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Deadly floods in Tennessee and Kentucky have killed at least 31 people and damaged over 2,000 homes. Buildings throughout Nashville were submerged, including an American icon, the Grand Ole Opry. Read Morgan White’s first-hand story about AmeriCares flood relief efforts. Morgan, an AmeriCares aid worker, reports from her recent trip throughout devastated Nashville neighborhoods.
As I drove around Nashville, I could see the destruction that the terrible flood had inflicted on the city and its people. Disasters often hit the poorest of the poor the hardest, and this was no exception. In one neighborhood I visited, a trailer park had been reduced to rubble strewn for blocks. In another, cars and debris off of the local highway had floated into homes and trees, leaving a path of destruction behind it.
However, amidst the damage, the sense of community around me was unbelievable. Local volunteers, neighbors and church groups were working hard to clean and repair their neighborhoods. AmeriCares sent hard hats, shoe covers, reflective vests – all the things people need to stay safe and injury-free while they’re doing clean up and repairs.
After hours of visiting affected neighborhoods and assessing the damage, I realized I hadn’t eaten. An open restaurant in these neighborhoods was a rarity, but eventually I found one locale that got through everything with limited damage.
It was serving as a watering hole for the neighborhood and they welcomed me with Nashville’s famous Southern hospitality. The atmosphere could have been tense, stressful; this was a low-income neighborhood that had been pretty badly affected. Instead, what I encountered was a powerful sense of community; that we’d get through this together.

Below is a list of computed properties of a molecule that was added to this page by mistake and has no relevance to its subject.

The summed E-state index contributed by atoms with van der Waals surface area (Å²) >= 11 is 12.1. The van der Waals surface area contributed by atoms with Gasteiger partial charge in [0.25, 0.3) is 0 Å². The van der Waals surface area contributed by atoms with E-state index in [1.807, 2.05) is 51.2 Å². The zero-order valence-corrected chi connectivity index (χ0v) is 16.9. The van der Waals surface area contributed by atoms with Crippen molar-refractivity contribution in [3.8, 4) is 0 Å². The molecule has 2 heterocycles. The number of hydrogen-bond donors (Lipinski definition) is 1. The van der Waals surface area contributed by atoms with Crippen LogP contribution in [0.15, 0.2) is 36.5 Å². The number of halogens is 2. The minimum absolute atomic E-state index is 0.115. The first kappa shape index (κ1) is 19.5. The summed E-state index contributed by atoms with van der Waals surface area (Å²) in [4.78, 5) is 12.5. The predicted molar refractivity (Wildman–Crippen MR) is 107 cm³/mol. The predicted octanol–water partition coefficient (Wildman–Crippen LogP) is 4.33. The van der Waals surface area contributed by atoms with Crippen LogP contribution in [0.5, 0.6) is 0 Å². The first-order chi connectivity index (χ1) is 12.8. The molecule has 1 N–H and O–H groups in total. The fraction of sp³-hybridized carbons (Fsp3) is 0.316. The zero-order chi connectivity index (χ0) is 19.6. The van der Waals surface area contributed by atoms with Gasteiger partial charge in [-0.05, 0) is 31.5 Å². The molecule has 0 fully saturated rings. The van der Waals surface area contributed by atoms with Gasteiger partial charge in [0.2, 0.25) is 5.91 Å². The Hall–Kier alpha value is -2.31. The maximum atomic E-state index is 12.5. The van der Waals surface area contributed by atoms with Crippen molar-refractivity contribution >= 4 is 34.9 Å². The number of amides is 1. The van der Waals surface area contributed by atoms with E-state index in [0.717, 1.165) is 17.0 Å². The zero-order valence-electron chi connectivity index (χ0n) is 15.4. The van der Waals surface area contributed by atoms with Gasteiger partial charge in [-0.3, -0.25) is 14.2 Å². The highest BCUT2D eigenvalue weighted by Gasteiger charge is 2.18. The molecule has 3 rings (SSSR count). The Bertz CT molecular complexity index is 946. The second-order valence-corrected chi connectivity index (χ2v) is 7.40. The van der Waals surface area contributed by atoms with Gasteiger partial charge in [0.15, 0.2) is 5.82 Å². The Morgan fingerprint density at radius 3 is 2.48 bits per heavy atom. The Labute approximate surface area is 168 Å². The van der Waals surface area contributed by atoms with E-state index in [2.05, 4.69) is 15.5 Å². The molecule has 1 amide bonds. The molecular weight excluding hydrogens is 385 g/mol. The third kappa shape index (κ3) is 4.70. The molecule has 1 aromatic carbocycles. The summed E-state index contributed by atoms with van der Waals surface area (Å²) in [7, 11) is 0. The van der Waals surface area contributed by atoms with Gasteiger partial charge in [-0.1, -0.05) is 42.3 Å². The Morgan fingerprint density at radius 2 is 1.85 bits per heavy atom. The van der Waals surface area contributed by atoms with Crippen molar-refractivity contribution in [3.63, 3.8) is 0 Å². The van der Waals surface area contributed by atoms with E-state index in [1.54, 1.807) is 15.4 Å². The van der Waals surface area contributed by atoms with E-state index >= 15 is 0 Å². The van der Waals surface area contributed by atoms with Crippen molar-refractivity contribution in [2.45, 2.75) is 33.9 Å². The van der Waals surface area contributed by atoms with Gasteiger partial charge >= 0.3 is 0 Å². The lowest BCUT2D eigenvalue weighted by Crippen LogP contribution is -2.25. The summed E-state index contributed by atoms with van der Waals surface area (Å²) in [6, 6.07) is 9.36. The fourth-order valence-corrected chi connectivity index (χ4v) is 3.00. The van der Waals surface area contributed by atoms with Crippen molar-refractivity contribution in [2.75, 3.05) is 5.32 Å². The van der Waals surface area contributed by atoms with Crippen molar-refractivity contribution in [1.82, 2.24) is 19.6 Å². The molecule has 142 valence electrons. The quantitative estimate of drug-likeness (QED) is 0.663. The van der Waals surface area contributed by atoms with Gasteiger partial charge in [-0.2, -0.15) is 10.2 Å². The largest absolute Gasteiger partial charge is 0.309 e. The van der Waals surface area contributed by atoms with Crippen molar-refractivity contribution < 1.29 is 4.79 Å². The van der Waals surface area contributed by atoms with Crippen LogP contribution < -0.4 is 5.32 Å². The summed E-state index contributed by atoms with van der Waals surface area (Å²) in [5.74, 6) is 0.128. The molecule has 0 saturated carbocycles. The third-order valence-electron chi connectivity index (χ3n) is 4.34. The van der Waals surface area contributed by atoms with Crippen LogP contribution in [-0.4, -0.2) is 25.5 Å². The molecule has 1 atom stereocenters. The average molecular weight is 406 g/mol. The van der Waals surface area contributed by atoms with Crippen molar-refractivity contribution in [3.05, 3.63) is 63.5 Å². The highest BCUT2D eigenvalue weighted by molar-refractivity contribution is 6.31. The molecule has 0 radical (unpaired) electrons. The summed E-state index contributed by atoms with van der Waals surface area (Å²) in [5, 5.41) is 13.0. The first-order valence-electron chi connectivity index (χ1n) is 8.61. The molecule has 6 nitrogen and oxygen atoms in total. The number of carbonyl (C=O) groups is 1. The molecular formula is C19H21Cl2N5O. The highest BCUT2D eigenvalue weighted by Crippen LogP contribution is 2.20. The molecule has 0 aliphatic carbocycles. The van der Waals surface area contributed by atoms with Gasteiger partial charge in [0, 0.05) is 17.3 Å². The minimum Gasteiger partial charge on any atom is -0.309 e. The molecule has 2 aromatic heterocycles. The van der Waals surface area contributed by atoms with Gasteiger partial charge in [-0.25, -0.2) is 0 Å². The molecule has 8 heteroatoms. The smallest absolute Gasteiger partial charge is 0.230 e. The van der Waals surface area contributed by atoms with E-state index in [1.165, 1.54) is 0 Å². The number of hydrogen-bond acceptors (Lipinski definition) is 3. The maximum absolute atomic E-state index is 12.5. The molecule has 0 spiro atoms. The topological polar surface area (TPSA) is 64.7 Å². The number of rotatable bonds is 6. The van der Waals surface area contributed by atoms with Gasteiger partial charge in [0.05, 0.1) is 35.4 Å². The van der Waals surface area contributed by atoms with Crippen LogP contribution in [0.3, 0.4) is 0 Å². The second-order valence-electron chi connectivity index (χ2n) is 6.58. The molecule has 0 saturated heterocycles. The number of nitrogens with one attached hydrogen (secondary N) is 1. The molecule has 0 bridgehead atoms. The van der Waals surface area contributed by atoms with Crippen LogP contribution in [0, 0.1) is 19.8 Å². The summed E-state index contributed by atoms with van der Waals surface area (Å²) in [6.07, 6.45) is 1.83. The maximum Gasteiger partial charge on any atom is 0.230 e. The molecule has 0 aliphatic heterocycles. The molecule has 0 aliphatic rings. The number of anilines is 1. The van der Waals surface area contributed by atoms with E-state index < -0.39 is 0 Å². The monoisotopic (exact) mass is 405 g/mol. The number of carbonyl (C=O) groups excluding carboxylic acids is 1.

With renewed energy – both physical and emotional-, my next steps were to find out exactly what additional relief and medical supplies were needed. Our deliveries of bottled water, basic emergency medicines and personal hygiene items had already arrived, but I knew many more people would need our help.
Sadly, many families’ medicine cabinets were destroyed by the floods, and with them critical prescriptions they need to stay healthy. I was tasked with planning our next medical shipment and met with local partners to see what these families needed the most. I also had the opportunity to share some lessons learned from AmeriCares Hurricane Katrina recovery work.
Our partners informed me that the most urgent needs were insulin, syringes and other items needed to help people with diabetes. Diabetes is a leading killer in Nashville, which has some of the highest rates of the disease in the United States.
More than one out of ten people in Nashville suffer from diabetes, so this was not surprising. (according to the CDC). A life-threatening disease, diabetes causes more American deaths per year than breast cancer and AIDS combined. (according to the American diabetes association).
Working as a team, AmeriCares and our partners responded to this need quickly. We’ve already begun shipping enough insulin and other medical aid to help treat some of the most vulnerable patients. More aid, including a critical supply of safety needles and syringes, arrive in the coming days.
Morgan White is AmeriCares manager of domestic programs. She oversees the distribution of medicines and medical supplies to health clinics serving the poor and uninsured in over 35 states. Since 1984, AmeriCares has delivered more than $100 million worth of lifesaving aid and disaster relief in the United States. AmeriCares has a long history of supporting disaster relief efforts in the U.S. including Hurricane Katrina, which devastated millions of Americans in New Orleans and throughout the Gulf Coast. AmeriCares responded immediately by delivering critically needed medicines, supporting doctors, aiding victims and helping local charities.